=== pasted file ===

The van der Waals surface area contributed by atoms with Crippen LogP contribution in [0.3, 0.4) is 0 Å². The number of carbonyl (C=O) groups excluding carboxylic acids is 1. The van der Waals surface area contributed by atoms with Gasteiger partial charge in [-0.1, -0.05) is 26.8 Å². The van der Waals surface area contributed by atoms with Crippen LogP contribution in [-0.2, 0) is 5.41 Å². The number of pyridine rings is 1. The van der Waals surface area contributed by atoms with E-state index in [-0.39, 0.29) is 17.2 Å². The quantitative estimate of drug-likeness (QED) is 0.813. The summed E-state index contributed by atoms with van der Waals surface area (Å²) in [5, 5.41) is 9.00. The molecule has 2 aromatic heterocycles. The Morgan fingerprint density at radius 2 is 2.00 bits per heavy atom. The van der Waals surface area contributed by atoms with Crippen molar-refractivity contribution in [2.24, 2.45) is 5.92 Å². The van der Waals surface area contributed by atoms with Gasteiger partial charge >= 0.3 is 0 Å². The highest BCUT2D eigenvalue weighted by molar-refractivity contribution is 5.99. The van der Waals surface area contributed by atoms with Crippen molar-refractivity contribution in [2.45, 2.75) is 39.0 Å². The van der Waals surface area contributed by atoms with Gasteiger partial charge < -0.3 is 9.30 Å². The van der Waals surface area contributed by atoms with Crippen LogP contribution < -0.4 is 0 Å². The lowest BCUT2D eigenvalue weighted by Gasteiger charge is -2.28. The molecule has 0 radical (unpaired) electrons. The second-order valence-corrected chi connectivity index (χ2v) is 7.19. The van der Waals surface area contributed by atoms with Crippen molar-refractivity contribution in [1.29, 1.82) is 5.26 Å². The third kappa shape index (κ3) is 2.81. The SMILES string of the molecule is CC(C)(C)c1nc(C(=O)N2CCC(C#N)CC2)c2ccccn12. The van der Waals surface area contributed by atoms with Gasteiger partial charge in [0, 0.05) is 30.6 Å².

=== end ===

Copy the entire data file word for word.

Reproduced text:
The van der Waals surface area contributed by atoms with Crippen LogP contribution in [0.3, 0.4) is 0 Å². The number of carbonyl (C=O) groups excluding carboxylic acids is 1. The van der Waals surface area contributed by atoms with Gasteiger partial charge in [-0.1, -0.05) is 26.8 Å². The van der Waals surface area contributed by atoms with Crippen LogP contribution in [-0.2, 0) is 5.41 Å². The number of pyridine rings is 1. The van der Waals surface area contributed by atoms with E-state index in [-0.39, 0.29) is 17.2 Å². The quantitative estimate of drug-likeness (QED) is 0.813. The summed E-state index contributed by atoms with van der Waals surface area (Å²) in [5, 5.41) is 9.00. The molecule has 2 aromatic heterocycles. The Morgan fingerprint density at radius 2 is 2.00 bits per heavy atom. The van der Waals surface area contributed by atoms with Crippen molar-refractivity contribution in [2.24, 2.45) is 5.92 Å². The van der Waals surface area contributed by atoms with Gasteiger partial charge >= 0.3 is 0 Å². The highest BCUT2D eigenvalue weighted by molar-refractivity contribution is 5.99. The van der Waals surface area contributed by atoms with Crippen molar-refractivity contribution in [2.45, 2.75) is 39.0 Å². The van der Waals surface area contributed by atoms with Gasteiger partial charge < -0.3 is 9.30 Å². The van der Waals surface area contributed by atoms with Crippen LogP contribution < -0.4 is 0 Å². The lowest BCUT2D eigenvalue weighted by Gasteiger charge is -2.28. The molecule has 0 radical (unpaired) electrons. The second-order valence-corrected chi connectivity index (χ2v) is 7.19. The van der Waals surface area contributed by atoms with Crippen molar-refractivity contribution in [1.29, 1.82) is 5.26 Å². The third kappa shape index (κ3) is 2.81. The SMILES string of the molecule is CC(C)(C)c1nc(C(=O)N2CCC(C#N)CC2)c2ccccn12. The van der Waals surface area contributed by atoms with Gasteiger partial charge in [0, 0.05) is 30.6 Å².